Wednesday, November 3, 1943

The Charlotte News

Wednesday, November 3, 1943


Site Ed. Note: The front page reports that the Fifth Army had advanced three miles to take Massico Ridge, western anchor of the German defense line through the Upper Volturno Valley, providing the Allies with an unobstructed view of the entire Garigliano River Valley. The point taken was four miles north of where the coastal road to Rome skirted the northern edge of Massico Ridge.

The Eighth Army also advanced on the Adriatic coast, establishing another bridgehead on the Trigno River.

The largest raid by heavy American bombers originating from Britain took place on northwestern Germany this date. Speculation ran that the contingent numbered around 500, based on the previous month's two record-breaking raids numbering 400 American bombers.

The Red Army swept west of the Crimea to within thirty miles of Kherson at the mouth of the Dneiper estuary on the Black Sea.

Hal Boyle finds the WAC's in North Africa to be the troops exhibiting the best morale, better than the male soldiers. Everyone from General Eisenhower down to the ordinary foot soldier appeared to agree with the assessment. He focuses on one Sgt. Doris Callahan, just "Callahan" to the press corps over whom she rode herd.

They didn't call her "Dirty Doris".

Russell Brines, A.P. correspondent interned by the Japanese in Manila and Shanghai for nearly two years and recently returned as part of a prisoner exchange, reports that Japanese morale remained high despite tremendous hardships on the home front. The average Japanese citizen was said to be prepared to endure the deprivations of war for yet another five years, to go with the more than six years since the start of the war in China.

Raymond Cronin, another A.P. correspondent also interned by the Japanese in the Philippines for nearly two years, reports that observers returning from Japan indicated that Japanese militarists were convinced that the war was being lost and that some honorable peace might yet be obtained. Meanwhile, the people of Japan were being fed propaganda and kept in the dark from reports of the manifold losses being suffered by the Japanese military in the Pacific.

Japanese militarists in the field were attempting to effect brotherhood among Asian peoples in the hope that dividends might be paid them 25 years hence with a war against the white races.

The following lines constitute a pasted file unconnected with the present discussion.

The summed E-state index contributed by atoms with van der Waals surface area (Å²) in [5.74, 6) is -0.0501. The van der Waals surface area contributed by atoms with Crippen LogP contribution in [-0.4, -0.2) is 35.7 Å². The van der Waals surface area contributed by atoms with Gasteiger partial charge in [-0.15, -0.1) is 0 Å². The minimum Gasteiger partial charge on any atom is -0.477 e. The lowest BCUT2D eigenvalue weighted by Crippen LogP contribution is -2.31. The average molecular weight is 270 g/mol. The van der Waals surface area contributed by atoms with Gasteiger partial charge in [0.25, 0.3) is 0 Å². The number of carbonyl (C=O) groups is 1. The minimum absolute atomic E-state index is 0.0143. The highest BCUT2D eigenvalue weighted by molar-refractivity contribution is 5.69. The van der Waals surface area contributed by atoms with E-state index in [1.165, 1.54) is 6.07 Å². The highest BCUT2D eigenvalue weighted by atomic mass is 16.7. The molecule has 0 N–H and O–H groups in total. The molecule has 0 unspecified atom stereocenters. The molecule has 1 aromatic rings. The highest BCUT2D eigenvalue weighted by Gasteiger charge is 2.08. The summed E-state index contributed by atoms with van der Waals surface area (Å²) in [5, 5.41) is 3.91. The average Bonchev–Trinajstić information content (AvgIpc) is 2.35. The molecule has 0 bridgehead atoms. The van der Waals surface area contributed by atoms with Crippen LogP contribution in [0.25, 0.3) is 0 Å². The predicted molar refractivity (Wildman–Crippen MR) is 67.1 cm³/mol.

Nearly a half million coal miners continued on strike as members of the Interior Department, including former Undersecretary Abe Fortas, on special leave from the Navy, met with John L. Lewis and UMW's district presidents to try to resolve the impasse, form a new contract, and return the seized mines back to the coal companies.

Governor Thomas Dewey of New York proclaimed that he was not a candidate for the 1944 Republican presidential nomination and foresaw no possibility that he would be the nominee of the party, that despite the fact that his hand-picked candidate for lieutenant governor of New York had won the previous day‘s race over the candidate favored by President Roosevelt.

The Republican National Chairman, Harrison Spangler, declared the off-year election returns, running heavily for Republicans, to have spelled the "death blow" to any fourth term hope for FDR. He predicted a Republican president and a Republican Congress in 1944 "to get our country back on the American road".

Apparently, it was moving too close to the autobahn for Mr. Spangler.

On the editorial page, "No Boogeys" relates that a survey in Fortune had found that most of the American people still favored President Roosevelt for election in 1944. If the war were ended in the meantime, however, they would likely choose an alternative, presumed to be Wendell Willkie.

The Boogeys revealed by the survey as most threatening to the people were the most illuminating part of the report, say the piece. In order, they were Jews, big businessmen and the rich, labor groups, and politicians. Among individuals, only John L. Lewis was listed as a major menace to the country, named by 70% of respondents. President Roosevelt was next, named by only 5%.

Save for that response for Lewis, the relatively low percentages recording the various group menaces, however, caused the editorial to conclude that the American people were not in the business of hating in these days of war. They were not so Fascist as some had maintained but were behaving rationally.